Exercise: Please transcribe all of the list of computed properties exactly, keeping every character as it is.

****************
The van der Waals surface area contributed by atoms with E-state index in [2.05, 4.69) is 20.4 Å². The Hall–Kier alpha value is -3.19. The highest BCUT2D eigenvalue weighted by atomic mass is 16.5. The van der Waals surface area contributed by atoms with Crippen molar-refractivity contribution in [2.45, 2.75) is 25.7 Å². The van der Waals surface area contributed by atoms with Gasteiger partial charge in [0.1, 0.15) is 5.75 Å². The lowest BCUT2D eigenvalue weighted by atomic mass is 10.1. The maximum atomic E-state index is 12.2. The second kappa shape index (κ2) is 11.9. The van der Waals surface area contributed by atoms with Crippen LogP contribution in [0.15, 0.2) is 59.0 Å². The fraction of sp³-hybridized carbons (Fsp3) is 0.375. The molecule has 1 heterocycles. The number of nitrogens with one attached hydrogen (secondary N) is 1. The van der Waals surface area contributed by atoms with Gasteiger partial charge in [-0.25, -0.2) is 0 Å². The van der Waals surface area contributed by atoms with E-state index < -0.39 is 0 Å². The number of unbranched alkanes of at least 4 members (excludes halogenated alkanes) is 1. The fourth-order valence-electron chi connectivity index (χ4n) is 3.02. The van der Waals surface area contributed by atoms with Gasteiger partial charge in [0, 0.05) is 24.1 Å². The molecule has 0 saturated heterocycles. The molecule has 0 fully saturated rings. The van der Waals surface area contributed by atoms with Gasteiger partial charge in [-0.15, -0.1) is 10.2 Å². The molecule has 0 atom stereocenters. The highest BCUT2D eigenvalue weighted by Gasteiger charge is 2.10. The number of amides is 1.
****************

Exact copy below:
The van der Waals surface area contributed by atoms with E-state index in [2.05, 4.69) is 20.4 Å². The Hall–Kier alpha value is -3.19. The highest BCUT2D eigenvalue weighted by atomic mass is 16.5. The van der Waals surface area contributed by atoms with Crippen molar-refractivity contribution in [2.45, 2.75) is 25.7 Å². The van der Waals surface area contributed by atoms with Gasteiger partial charge in [0.1, 0.15) is 5.75 Å². The lowest BCUT2D eigenvalue weighted by atomic mass is 10.1. The maximum atomic E-state index is 12.2. The second kappa shape index (κ2) is 11.9. The van der Waals surface area contributed by atoms with Crippen LogP contribution in [0.15, 0.2) is 59.0 Å². The fraction of sp³-hybridized carbons (Fsp3) is 0.375. The molecule has 1 heterocycles. The number of nitrogens with one attached hydrogen (secondary N) is 1. The van der Waals surface area contributed by atoms with Gasteiger partial charge in [-0.25, -0.2) is 0 Å². The van der Waals surface area contributed by atoms with E-state index < -0.39 is 0 Å². The number of unbranched alkanes of at least 4 members (excludes halogenated alkanes) is 1. The fourth-order valence-electron chi connectivity index (χ4n) is 3.02. The van der Waals surface area contributed by atoms with Gasteiger partial charge in [0, 0.05) is 24.1 Å². The molecule has 0 saturated heterocycles. The molecule has 0 fully saturated rings. The van der Waals surface area contributed by atoms with Gasteiger partial charge in [-0.15, -0.1) is 10.2 Å². The molecule has 0 atom stereocenters. The highest BCUT2D eigenvalue weighted by Gasteiger charge is 2.10. The number of amides is 1.